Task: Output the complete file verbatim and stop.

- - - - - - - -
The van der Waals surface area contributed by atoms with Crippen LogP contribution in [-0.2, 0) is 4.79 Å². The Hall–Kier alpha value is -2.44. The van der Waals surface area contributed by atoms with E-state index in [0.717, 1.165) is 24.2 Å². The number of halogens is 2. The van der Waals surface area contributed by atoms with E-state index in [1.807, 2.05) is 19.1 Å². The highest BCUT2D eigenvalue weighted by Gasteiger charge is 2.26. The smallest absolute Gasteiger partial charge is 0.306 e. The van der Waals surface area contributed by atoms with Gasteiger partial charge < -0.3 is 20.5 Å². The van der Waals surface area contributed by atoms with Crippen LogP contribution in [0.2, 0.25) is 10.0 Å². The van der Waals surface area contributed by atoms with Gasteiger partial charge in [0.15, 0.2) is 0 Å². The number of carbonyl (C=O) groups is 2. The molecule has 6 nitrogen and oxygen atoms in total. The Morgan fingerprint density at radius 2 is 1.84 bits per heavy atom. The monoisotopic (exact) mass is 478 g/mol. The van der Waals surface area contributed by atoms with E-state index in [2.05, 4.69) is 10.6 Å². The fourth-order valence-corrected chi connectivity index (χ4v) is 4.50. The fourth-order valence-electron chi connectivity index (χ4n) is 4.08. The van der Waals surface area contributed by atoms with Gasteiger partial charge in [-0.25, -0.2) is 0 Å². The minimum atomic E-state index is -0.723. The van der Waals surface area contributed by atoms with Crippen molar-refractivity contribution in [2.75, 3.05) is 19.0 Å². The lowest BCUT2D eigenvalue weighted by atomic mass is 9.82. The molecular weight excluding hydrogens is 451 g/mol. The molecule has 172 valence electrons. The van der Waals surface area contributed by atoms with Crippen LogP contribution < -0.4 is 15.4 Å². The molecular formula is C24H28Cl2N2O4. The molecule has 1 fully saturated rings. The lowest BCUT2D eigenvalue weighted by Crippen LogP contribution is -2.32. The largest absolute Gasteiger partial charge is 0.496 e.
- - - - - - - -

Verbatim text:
The van der Waals surface area contributed by atoms with Crippen LogP contribution in [-0.2, 0) is 4.79 Å². The Hall–Kier alpha value is -2.44. The van der Waals surface area contributed by atoms with E-state index in [0.717, 1.165) is 24.2 Å². The number of halogens is 2. The van der Waals surface area contributed by atoms with E-state index in [1.807, 2.05) is 19.1 Å². The highest BCUT2D eigenvalue weighted by Gasteiger charge is 2.26. The smallest absolute Gasteiger partial charge is 0.306 e. The van der Waals surface area contributed by atoms with Gasteiger partial charge < -0.3 is 20.5 Å². The van der Waals surface area contributed by atoms with Crippen LogP contribution in [0.2, 0.25) is 10.0 Å². The van der Waals surface area contributed by atoms with Gasteiger partial charge in [0.15, 0.2) is 0 Å². The number of carbonyl (C=O) groups is 2. The molecule has 6 nitrogen and oxygen atoms in total. The Morgan fingerprint density at radius 2 is 1.84 bits per heavy atom. The monoisotopic (exact) mass is 478 g/mol. The van der Waals surface area contributed by atoms with E-state index in [2.05, 4.69) is 10.6 Å². The fourth-order valence-corrected chi connectivity index (χ4v) is 4.50. The fourth-order valence-electron chi connectivity index (χ4n) is 4.08. The van der Waals surface area contributed by atoms with Gasteiger partial charge in [-0.25, -0.2) is 0 Å². The minimum atomic E-state index is -0.723. The van der Waals surface area contributed by atoms with Crippen molar-refractivity contribution in [2.75, 3.05) is 19.0 Å². The lowest BCUT2D eigenvalue weighted by atomic mass is 9.82. The molecular weight excluding hydrogens is 451 g/mol. The molecule has 172 valence electrons. The van der Waals surface area contributed by atoms with Crippen LogP contribution < -0.4 is 15.4 Å². The molecular formula is C24H28Cl2N2O4. The molecule has 1 fully saturated rings. The lowest BCUT2D eigenvalue weighted by Crippen LogP contribution is -2.32. The largest absolute Gasteiger partial charge is 0.496 e.